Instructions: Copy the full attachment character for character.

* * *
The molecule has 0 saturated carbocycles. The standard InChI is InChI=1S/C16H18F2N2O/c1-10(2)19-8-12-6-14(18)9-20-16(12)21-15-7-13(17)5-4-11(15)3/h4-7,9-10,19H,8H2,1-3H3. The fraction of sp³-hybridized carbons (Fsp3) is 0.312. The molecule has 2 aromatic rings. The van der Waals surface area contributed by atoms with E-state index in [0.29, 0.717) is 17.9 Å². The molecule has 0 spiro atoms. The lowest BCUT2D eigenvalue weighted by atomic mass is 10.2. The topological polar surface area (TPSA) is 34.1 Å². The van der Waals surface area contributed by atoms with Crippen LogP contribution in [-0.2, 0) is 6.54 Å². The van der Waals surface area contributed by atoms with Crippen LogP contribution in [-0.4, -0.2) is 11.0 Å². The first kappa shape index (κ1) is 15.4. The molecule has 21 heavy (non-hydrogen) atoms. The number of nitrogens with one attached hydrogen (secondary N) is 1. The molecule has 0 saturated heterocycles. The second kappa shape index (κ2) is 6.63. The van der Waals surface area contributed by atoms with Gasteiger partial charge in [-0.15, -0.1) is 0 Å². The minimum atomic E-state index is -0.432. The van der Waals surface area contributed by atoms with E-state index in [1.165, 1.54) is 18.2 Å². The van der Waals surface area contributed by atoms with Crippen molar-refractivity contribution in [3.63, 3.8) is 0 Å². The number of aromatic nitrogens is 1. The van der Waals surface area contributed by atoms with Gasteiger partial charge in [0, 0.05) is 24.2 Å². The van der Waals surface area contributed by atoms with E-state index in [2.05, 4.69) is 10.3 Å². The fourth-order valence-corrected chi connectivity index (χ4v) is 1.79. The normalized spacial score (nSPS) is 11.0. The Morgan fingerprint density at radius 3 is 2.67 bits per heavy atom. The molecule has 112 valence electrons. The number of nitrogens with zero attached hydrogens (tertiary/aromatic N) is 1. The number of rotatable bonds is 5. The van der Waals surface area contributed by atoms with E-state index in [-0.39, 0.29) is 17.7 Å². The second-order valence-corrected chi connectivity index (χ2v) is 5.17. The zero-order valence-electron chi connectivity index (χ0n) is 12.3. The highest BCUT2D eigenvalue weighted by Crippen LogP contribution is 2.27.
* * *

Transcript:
The molecule has 0 saturated carbocycles. The standard InChI is InChI=1S/C16H18F2N2O/c1-10(2)19-8-12-6-14(18)9-20-16(12)21-15-7-13(17)5-4-11(15)3/h4-7,9-10,19H,8H2,1-3H3. The fraction of sp³-hybridized carbons (Fsp3) is 0.312. The molecule has 2 aromatic rings. The van der Waals surface area contributed by atoms with E-state index in [0.29, 0.717) is 17.9 Å². The molecule has 0 spiro atoms. The lowest BCUT2D eigenvalue weighted by atomic mass is 10.2. The topological polar surface area (TPSA) is 34.1 Å². The van der Waals surface area contributed by atoms with Crippen LogP contribution in [-0.2, 0) is 6.54 Å². The van der Waals surface area contributed by atoms with Crippen LogP contribution in [-0.4, -0.2) is 11.0 Å². The first kappa shape index (κ1) is 15.4. The molecule has 21 heavy (non-hydrogen) atoms. The number of nitrogens with one attached hydrogen (secondary N) is 1. The molecule has 0 saturated heterocycles. The second kappa shape index (κ2) is 6.63. The van der Waals surface area contributed by atoms with Gasteiger partial charge in [-0.15, -0.1) is 0 Å². The minimum atomic E-state index is -0.432. The van der Waals surface area contributed by atoms with E-state index in [1.165, 1.54) is 18.2 Å². The van der Waals surface area contributed by atoms with Crippen molar-refractivity contribution in [3.63, 3.8) is 0 Å². The number of aromatic nitrogens is 1. The van der Waals surface area contributed by atoms with Gasteiger partial charge in [0, 0.05) is 24.2 Å². The van der Waals surface area contributed by atoms with E-state index in [2.05, 4.69) is 10.3 Å². The fourth-order valence-corrected chi connectivity index (χ4v) is 1.79. The normalized spacial score (nSPS) is 11.0. The Morgan fingerprint density at radius 3 is 2.67 bits per heavy atom. The molecule has 112 valence electrons. The number of nitrogens with zero attached hydrogens (tertiary/aromatic N) is 1. The number of rotatable bonds is 5. The van der Waals surface area contributed by atoms with E-state index in [-0.39, 0.29) is 17.7 Å². The second-order valence-corrected chi connectivity index (χ2v) is 5.17. The zero-order valence-electron chi connectivity index (χ0n) is 12.3. The highest BCUT2D eigenvalue weighted by Crippen LogP contribution is 2.27.